I sigh and think fondly of Fern. I dip the mop into the water and begin my task.


…about Time

It’s been a difficult winter. Snow kept us housebound for a few weeks. A few other things happened that I won’t complain about here; it’s been one thing after another. Needless to say, I have spent the past two and a half months spinning my wheels and not accomplishing much. As the weather warms and spring nears, I am finally beginning to get busy and do some spring cleaning and work on other projects. I need to make up for lost time. Daylight Savings Time just robbed me of one more hour.

Since the switch to Daylight Savings Time on Sunday, I have spent the week convincing myself that it’s “really only ___ o’clock” even though the clock shows one hour later. I’ll adjust in a couple of weeks. This fall when we switch back to Standard Time, I’ll follow the opposite line of thinking.

Daylight Savings Time is something of an odd concept. I understand the desire to shift  daylight from the beginning of the day to the end; but why keep going back and forth? It doesn’t make much sense to me that we willingly throw everyone and everything off schedule twice a year, risking higher numbers of heart attacks and traffic accidents, just to have our daylight in the right place. Why don’t we just decide once and for all, and leave the time alone?

We live in a world in which people disagree on so much. We disagree on religion, how to govern, how to distribute wealth, how to insure the populace, how to educate our children, climate change and other science. Heck, we can’t even agree on who should use which bathroom.

Common wisdom tells us to look for what unifies us instead of dwelling on what divides us.

Time just may be the one thing we all agree on. After allowing for geography and time zones, nearly every member of the human race knows what time it is.

It’s five o’clock somewhere.

big ben 5 o'clock


Just Thinkin’ About Calendars

Shopping for a new calendar has become something of an annual ritual for me. I spend hours paging through the many options, searching for the perfect one. I am often tempted to buy several, but finally settle on those with the right size spaces and the best pictures.

When I was teaching, that meant a weekly planner for my home desk, a monthly version for the bathroom wall, a small one for my purse, and a lesson planner for my school desk. Since retiring, I have simplified my life. I now keep two monthly calendars, one in the bathroom and one on the desk. My system seems to work, for now at least.

As I hang my brand new 2017 calendar adorned with cute puppies, I look at the fresh pages with anticipation. No commitments, no mistakes, no bad days; only possibilities.

Of course, a few commitments have already been made. 2017 will see a couple of weddings, Monday bowling, Saturday  morning coffee with friends, and Wednesday afternoons at the elementary school reading with second graders.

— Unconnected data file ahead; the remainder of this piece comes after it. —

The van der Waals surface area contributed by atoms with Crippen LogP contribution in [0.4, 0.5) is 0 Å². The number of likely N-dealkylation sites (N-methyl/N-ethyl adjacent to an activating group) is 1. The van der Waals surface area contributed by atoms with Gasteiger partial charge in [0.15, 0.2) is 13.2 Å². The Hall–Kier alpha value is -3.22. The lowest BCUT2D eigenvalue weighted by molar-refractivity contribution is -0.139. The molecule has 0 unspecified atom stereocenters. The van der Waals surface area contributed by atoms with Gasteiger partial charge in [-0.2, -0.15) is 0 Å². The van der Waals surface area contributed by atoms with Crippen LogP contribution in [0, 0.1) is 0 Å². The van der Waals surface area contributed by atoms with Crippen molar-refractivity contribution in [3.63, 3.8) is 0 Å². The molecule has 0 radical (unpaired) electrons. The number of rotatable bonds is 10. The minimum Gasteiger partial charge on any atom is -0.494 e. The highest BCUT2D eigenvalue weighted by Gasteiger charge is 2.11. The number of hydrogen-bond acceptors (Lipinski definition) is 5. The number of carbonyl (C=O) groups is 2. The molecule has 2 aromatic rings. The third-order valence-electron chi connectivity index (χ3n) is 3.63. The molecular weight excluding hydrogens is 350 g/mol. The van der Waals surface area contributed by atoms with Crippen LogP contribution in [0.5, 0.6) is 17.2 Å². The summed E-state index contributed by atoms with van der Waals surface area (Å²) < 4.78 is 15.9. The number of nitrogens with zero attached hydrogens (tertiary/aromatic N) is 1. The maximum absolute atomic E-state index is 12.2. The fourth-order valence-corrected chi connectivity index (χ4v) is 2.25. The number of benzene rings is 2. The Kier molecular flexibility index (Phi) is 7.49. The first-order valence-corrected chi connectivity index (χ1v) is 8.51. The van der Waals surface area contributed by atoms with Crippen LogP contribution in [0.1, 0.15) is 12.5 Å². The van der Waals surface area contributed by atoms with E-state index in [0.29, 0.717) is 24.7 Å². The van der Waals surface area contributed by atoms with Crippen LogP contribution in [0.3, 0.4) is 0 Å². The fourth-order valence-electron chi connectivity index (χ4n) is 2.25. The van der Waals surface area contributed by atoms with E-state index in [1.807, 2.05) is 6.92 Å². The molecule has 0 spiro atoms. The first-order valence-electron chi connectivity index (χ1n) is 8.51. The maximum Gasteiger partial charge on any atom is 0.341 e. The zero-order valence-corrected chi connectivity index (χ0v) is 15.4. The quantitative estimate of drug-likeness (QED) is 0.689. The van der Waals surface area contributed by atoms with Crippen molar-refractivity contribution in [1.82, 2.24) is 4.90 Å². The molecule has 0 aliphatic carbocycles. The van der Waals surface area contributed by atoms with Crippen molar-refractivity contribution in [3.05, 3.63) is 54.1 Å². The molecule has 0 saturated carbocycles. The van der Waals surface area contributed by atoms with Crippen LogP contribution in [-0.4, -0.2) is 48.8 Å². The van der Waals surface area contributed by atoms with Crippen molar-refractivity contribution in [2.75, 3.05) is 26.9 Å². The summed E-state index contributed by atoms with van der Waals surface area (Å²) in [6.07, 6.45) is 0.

What will I write on the rest of the squares? There is something inviting, perhaps even exciting, about those blank spaces. I hope to write something positive in each; and while I’ve lived long enough to know there will be some days when I wish for do-overs, I will strive for the positive.

I wish you 365 fresh new calendar spaces on which to write your positives for 2017.

Happy New Year.


Just Thinkin’ about Cinderella

The little girls in my extended family (ages almost two and almost 3) are getting princess dress-up outfits for Christmas this year. Before heading to the sewing room, I hesitated. Would I be contributing to the perpetuation of a myth that needs to go away?

Far too many little girls grow up believing in the myth that the handsome prince
will one day whisk them away to a happily ever after where he will provide for and protect her. Continue reading “Just Thinkin’ about Cinderella”

Just Thinkin’ About Getting Started

The journey of a thousand miles must begin with a single step.”                                                                                                          Lao Tzu, Chinese Taoist philosopher, 600-531 B.C

For the past few weeks I have felt shock, sadness and despair as I’ve watched and listened to news of the world around me. This time of year the news always seems darker than usual; but this year, for many reasons, it’s downright sad and scary.

The other evening as I listened to yet another discouraging news report, I felt utterly helpless. What can I, a retired school teacher, do to help fix what’s wrong? At that moment, I heard a small, quiet voice. “Write, Donna. Start the blog. Just do it.”

The next day I opened the next book from the ever-growing stack of books I plan to read. The title? If You Want to Walk on Water, You’ve Got to Get Out of the Boat by John Ortberg. As the title suggests, the author takes an in-depth, thoughtful look at Matthew 14:25-33, in which Jesus walks on water and commands Peter to get out of the boat and come to Him. It’s a story about taking a step of faith.

With the turning of each page, the voice I had heard the evening before became louder and more insistent. “Start the blog, Donna. Do it now.”

It became clear to me that now is the time to begin the blog I had been considering for quite some time. Now. No more procrastinating. I need to get out of the boat and take a step of faith.

So here I am, at the beginning of a new adventure. While I don’t pretend to believe you will agree with everything I say, I hope a few words here and there will resonate with you. Perhaps you will be moved to read a book or two; to think about new ideas; to try something new; to start an important conversation in your community. Who knows? Perhaps you’ll be encouraged to get out of the boat and set off on your own adventure.

See you along the journey!